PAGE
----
“It is really providing an opportunity for people to get an income and it gets our brands to places it wouldn’t reach and at the right occasion. We want to reach more youth with this because for them there is no investment, just their commitment” as Nestlé provides free Nescafé kits.
Obruchkova says the company is also seeking to grow its presence in the breakfast cereals markets which is “growing very fast”. The production of its cereal brands has been challenging in Kenya because of difficulties in accessing high quality maize, a key raw material.
“It is our priority… [but] we want to ensure sustainable supply of raw materials. The struggle was for two or three months we could not produce because we couldn’t find [quality maize],” she says. “This category is growing very fast. I have seen this in my home country (Ukraine). It is a consumption habit with the growth of the population’s purchasing power, improved knowledge, access to information and also people being busy… people go for more convenient products.”
Addressing the challenges
Nestlé sources raw materials such as wheat, sugar, salt, spices and packaging locally. To solve quality shortfalls, Nestlé has a farmer development programme through which it trains and assists 26,000 coffee farmers and 6,000 dairy farmers in rural Kenya.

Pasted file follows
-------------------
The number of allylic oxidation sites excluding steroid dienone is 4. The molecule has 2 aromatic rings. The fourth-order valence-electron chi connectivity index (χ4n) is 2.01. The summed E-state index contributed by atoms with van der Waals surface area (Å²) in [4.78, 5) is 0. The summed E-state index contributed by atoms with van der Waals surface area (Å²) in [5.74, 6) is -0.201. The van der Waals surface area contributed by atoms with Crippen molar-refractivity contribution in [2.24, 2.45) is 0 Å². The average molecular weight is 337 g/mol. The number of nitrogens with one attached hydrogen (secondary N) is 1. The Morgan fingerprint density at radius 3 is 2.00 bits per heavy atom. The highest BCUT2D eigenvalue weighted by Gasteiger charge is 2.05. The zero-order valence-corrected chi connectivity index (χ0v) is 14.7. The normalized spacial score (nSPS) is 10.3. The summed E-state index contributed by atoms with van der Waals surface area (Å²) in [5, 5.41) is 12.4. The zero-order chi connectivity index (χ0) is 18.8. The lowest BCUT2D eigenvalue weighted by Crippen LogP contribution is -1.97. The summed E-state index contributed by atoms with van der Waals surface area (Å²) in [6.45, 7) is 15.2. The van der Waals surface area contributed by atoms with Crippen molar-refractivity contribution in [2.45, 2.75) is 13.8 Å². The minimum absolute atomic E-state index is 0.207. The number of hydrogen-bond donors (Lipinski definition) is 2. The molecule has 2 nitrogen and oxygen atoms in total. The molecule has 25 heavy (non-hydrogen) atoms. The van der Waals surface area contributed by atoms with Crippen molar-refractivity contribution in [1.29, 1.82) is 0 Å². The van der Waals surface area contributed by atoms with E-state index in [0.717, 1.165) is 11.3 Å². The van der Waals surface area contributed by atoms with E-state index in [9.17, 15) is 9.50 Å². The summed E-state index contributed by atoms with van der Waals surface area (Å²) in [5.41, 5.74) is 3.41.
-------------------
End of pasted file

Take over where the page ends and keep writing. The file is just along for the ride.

Other difficulties Nestlé faces in Kenya include frequent power outages and logistical challenges.
“We have a generator that we can run [when power goes off] but there is a certain process in cereal production when if there is a power outage the machine blocks and a lot of material is lost. We are discussing how to overcome that and [we may have] to even run that machine on a generator full time because we cannot face the fluctuations.”
Despite the challenges, Obruchkova says, Nestlé is optimistic that difficulties manufacturing companies currently face are likely to be overcome in coming years.
“The reason why we are here is because of our long-term commitment. We know the growth is coming and we know we have to be here when the growth hits in five years. We know it will be driven by oil and other natural resource discoveries. Look at Angola, the country is in total blossom and the buying power of the consumer has grown.”
Advice to other manufacturers
She advises other manufacturing companies expanding in Africa to learn the market and its unique culture.
“You need to see how you can master excellence here, adapt to the culture, to the [power] outages and everything and then grow.”
She reckons that technological innovation is likely to revolutionise modern trade in Africa and galvanise economic growth.
Companies, she says, will need to adopt a new way of thinking.
“The way we think and look into the future should be different,” she says, adding that companies ought to conduct research that will advise product development and marketing strategies that appeal to the evolving tastes and preferences of the youth.